the amazon truck pulled up and the driver got out, ran a package to our door and ran back to the truck. but he didn’t pull away. he pulled up a bit and stepped out again with his phone, aiming it up at the big old tree at the end of our driveway. in the notch of branches was a giant mushroom, super-sized by humidity. he poked at it and a chunk fell off for him to investigate. from inside i couldn’t tell what he was doing, but once i walked down the driveway i could see the giant ‘shroom. perhaps a northern tooth fungus, it was beautiful and mysterious. it’s no wonder the amazon guy stopped to stare and photograph it.
there are years that we have had mushroom rings in our yard. you’re thinking, wow, they mustn’t have great grass. no, we don’t have great grass. but a fairy ring of mushrooms is common and apparently take about a year to form, all underground. superstition says that if you enter a fairy ring, you will dance with nature’s creatures and you will be unable to stop. since we like snacks and sleep, we have chosen not to enter the ring, avoiding the off-chance that this inexorable dancing take over. but the presence of fairies and elves seems magical and since these rings are associated with luck, i choose good luck over bad and we haven’t done anything to prevent them from being there.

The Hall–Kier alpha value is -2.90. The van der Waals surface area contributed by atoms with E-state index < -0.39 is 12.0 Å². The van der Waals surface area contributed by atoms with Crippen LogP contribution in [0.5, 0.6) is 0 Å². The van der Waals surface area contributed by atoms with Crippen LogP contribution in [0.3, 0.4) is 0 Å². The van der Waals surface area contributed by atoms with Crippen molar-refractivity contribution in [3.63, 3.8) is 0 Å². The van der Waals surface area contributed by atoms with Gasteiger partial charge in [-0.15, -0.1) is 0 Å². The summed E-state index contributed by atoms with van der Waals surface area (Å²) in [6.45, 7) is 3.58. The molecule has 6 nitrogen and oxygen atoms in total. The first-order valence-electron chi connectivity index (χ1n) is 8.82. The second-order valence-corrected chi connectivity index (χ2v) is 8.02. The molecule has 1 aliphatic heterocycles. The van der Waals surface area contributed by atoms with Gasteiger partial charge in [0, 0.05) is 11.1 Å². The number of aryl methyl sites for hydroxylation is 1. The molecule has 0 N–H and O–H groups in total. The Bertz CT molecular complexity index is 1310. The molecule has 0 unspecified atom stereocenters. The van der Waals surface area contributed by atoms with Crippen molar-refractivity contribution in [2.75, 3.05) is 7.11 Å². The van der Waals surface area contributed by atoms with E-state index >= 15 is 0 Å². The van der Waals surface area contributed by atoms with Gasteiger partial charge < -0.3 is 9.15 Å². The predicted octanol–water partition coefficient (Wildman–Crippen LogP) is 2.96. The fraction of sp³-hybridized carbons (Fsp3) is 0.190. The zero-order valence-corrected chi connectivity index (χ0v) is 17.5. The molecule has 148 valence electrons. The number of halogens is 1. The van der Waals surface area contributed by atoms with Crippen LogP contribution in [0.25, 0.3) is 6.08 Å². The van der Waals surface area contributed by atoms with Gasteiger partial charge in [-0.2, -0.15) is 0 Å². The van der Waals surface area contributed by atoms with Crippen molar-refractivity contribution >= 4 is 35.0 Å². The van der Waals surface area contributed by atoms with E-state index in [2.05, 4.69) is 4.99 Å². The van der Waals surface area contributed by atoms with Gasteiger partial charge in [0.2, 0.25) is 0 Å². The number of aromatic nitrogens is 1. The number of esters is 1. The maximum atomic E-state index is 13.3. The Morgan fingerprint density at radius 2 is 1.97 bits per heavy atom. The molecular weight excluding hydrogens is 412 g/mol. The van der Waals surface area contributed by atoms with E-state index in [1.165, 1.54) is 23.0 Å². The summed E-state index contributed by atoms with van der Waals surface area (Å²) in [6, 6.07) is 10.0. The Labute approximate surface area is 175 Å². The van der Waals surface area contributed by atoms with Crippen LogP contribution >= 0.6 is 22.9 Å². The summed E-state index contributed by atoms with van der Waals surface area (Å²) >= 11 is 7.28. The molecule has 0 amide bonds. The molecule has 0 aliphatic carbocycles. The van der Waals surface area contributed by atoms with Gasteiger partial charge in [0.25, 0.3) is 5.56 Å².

one evening as we sat having a late dinner at our covid table in the sunroom, happy lights on and a couple candles flickering, i looked more closely at snakeinthegrass. i was surprised to find the presence of tiny mushrooms, sprouting up and living in community with this sansevieria plant. perfect little fungi, they stood tall and steadfast for a few days and i imagined tiny invisible-to-the-human-eye fairies waltzing under their domes. we laughed at the ballroom on our table.
as fascinating as mushrooms are, i would never be one to go out into the woods to arbitrarily pick them; there are too many doppelgangers out there and we are not informed. but in the way of learning new factoids, it’s amazing to note that mushrooms actually breathe oxygen – just like humans – and emit carbon dioxide, the opposite of plants. and the genetic makeup, the actual dna, of mushrooms is more similar to humans than plants.
as i look at the coming and going of these tiny mushrooms in our potted plants and high in our maple tree and ringing in the yard, i think about the necessity of their existence in our ecosystem. fungus, they give back and make it possible for plants to survive. they are synergetic without exception. perhaps their dna is even more advanced than humans.